Red Cross getting gold bars left on Swiss train
A mysterious stash of 120 gold bars found on a Swiss train is being given to the Red Cross, prosecutors said Friday, after efforts to trace the owner reached the end of the line.
In October 2019, an attendant found a package on a train travelling from St Gallen to Lucerne, the Lucerne regional public prosecutor's office said in a statement.
Among the labelling on the package were the words "ICRC valuables", in an apparent reference to the Geneva-based International Committee of the Red Cross.
"The package contained 120 gold bars... which were labelled with a logo and serial numbers," the statement said, adding the total weight of the stash was 3.7 kilograms.
It did not say how much the stash was worth, but 24-carat gold bars are currently selling for around $60,000 per kilo.
"Despite extensive investigations, the owner of the gold bars could not be determined," the statement said.
"Thus, neither the owner of the gold nor a connection with a possible property crime could be determined," with prosecutors closing the case.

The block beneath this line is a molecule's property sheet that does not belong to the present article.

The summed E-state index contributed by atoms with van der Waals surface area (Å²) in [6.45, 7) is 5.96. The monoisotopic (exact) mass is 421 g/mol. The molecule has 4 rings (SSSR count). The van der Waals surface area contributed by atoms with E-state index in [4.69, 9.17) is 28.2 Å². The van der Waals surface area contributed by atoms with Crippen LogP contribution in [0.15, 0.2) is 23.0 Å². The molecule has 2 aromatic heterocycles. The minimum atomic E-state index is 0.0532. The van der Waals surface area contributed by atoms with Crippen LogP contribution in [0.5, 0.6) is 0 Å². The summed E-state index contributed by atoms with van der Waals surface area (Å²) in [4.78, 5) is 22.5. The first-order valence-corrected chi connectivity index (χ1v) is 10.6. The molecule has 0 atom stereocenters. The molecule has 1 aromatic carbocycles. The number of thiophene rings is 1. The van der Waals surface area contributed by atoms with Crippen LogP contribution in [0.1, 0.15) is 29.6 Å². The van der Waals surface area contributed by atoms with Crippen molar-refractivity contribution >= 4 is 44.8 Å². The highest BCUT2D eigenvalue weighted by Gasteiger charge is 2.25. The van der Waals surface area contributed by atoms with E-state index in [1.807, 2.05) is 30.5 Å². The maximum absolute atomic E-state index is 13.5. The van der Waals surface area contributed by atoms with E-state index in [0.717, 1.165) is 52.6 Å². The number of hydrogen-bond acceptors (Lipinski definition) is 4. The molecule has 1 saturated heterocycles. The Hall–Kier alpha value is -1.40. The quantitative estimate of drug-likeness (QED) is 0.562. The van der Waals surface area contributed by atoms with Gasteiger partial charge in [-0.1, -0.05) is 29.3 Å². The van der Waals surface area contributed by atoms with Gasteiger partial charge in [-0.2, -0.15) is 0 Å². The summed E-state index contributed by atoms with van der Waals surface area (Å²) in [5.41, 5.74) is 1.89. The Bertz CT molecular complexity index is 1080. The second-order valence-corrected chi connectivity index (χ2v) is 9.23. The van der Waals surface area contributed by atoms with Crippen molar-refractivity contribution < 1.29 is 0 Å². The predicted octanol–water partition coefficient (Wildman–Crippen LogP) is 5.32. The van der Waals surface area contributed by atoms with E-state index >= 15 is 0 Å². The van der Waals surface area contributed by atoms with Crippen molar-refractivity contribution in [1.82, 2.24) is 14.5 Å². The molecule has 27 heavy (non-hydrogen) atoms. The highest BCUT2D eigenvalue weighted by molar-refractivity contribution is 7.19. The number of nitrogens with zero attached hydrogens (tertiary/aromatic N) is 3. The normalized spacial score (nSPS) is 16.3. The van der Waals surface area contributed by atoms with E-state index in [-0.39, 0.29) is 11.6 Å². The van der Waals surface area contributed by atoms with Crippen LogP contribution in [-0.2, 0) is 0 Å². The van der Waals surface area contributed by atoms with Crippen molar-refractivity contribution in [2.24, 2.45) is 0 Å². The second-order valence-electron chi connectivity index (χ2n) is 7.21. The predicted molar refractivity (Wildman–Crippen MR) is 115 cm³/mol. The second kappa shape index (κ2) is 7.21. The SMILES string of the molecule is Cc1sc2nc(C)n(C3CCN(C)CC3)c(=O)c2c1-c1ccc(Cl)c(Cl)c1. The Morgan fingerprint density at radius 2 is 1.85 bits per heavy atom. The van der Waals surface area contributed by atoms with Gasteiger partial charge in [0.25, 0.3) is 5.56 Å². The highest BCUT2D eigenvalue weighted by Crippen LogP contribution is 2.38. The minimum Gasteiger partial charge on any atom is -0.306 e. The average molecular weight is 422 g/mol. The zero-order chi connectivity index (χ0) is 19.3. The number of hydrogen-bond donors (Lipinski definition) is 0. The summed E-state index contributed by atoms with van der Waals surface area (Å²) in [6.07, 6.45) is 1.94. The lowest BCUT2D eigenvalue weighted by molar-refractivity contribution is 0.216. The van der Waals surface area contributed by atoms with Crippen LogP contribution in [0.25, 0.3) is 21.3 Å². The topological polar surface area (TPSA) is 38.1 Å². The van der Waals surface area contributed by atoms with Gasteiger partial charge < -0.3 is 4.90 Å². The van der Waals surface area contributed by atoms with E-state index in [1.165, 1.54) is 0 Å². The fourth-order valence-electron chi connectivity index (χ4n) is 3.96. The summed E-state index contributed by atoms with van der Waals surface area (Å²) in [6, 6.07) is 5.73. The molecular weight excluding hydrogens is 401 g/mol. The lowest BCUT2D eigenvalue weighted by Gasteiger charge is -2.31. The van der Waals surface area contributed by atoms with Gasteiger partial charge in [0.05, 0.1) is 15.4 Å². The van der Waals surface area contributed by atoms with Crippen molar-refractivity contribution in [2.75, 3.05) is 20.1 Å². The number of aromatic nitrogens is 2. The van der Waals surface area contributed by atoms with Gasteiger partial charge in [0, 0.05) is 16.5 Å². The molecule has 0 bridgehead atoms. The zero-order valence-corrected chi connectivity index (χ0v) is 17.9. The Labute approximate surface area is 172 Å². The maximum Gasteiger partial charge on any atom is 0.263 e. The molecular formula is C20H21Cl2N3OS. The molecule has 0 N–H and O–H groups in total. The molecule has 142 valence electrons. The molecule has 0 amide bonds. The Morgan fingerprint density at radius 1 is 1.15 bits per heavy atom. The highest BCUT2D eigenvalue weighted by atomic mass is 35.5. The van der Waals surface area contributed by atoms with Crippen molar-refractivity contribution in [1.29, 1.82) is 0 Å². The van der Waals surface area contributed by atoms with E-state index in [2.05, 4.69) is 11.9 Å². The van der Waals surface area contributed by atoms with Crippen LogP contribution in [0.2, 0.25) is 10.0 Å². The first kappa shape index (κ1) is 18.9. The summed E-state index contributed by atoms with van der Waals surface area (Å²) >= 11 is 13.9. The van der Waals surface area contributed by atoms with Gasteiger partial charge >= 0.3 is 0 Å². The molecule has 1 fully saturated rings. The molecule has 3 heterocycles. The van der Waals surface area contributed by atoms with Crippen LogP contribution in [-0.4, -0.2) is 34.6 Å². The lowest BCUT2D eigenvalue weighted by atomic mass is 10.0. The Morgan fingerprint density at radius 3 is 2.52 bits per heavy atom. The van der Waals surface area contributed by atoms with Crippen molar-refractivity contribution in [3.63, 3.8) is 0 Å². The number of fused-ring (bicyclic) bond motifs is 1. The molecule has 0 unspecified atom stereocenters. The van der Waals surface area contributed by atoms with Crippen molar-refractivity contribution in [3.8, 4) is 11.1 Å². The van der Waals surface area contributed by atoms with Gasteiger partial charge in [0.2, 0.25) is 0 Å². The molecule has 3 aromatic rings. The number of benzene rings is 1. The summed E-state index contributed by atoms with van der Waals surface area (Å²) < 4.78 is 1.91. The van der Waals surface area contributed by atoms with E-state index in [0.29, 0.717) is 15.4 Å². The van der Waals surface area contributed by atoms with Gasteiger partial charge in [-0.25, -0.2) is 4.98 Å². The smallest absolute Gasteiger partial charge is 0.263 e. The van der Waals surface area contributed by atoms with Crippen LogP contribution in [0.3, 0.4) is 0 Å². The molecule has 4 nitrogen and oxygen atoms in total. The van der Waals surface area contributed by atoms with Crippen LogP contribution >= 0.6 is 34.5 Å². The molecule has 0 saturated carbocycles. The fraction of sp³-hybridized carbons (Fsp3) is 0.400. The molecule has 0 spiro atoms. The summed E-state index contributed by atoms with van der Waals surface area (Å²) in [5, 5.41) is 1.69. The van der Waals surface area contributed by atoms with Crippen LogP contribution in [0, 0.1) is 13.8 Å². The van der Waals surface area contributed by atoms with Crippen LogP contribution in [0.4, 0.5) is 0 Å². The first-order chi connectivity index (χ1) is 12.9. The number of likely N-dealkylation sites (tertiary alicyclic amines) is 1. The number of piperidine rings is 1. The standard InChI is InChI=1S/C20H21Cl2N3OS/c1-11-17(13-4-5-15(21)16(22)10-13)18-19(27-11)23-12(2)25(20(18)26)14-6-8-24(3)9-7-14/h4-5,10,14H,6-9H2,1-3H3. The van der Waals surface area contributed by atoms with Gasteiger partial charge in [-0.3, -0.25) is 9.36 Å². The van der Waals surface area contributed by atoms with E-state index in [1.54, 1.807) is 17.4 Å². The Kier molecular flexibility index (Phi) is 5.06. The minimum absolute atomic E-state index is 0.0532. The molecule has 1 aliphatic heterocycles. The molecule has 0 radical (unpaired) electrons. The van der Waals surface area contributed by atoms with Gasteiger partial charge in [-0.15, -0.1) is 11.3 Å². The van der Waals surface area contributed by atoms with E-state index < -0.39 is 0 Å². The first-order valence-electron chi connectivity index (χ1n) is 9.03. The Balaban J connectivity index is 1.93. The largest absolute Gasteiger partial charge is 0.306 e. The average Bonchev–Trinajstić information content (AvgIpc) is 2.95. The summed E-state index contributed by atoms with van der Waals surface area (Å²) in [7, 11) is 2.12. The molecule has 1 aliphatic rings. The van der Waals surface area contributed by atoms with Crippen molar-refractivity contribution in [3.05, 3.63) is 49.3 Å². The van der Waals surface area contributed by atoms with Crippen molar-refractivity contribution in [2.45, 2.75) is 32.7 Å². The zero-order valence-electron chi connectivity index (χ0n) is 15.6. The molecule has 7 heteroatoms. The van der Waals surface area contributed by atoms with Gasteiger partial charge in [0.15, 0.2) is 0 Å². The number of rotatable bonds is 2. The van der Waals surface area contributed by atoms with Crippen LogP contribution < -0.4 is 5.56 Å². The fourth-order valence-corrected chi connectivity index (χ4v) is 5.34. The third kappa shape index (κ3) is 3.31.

"Since the gold was in a package addressed to the ICRC, it can be assumed that the unknown owner wanted to hand over the gold to this organisation. Thus, the find is handed over to the ICRC."
Gold to be sold
The ICRC said it had not yet received the gold but intended to sell the bars to help fund its operations worldwide in places affected by violence and conflict.
"We extend our appreciation for this generous contribution to the ICRC, which will play a vital role in sustaining our global humanitarian operations," the organisation said in a statement.
"The received donation will significantly contribute to financing ICRC's worldwide operations, dedicated to protecting and assisting the most vulnerable people impacted by war and violence."
It added that while the organisation valued all support, it called for donations to be made through the regular methods.
The ICRC, which has 20,000 staff spread across more than 100 countries, has had to tighten its belt this year.
The organisation, founded 160 years ago, initially appealed to donors for 2.8 billion Swiss francs ($3.15 billion) for its work in 2023.
But the ICRC announced in April that it was facing a funding crunch and would cut 1,500 jobs over the following 12 months in a drive to slash costs.
It revised its budget down to two billion francs.
The ICRC blamed an expected drop in humanitarian assistance budgets over the next two years, and said the cuts would include closing at least 20 of its 350 locations around the world.
The ICRC cautioned in March that out of its 10 biggest operations -- Afghanistan, Democratic Republic of Congo, Ethiopia, Iraq, Nigeria, Somalia, South Sudan, Syria, Ukraine and Yemen -- only Ukraine appeared set to be fully funded this year.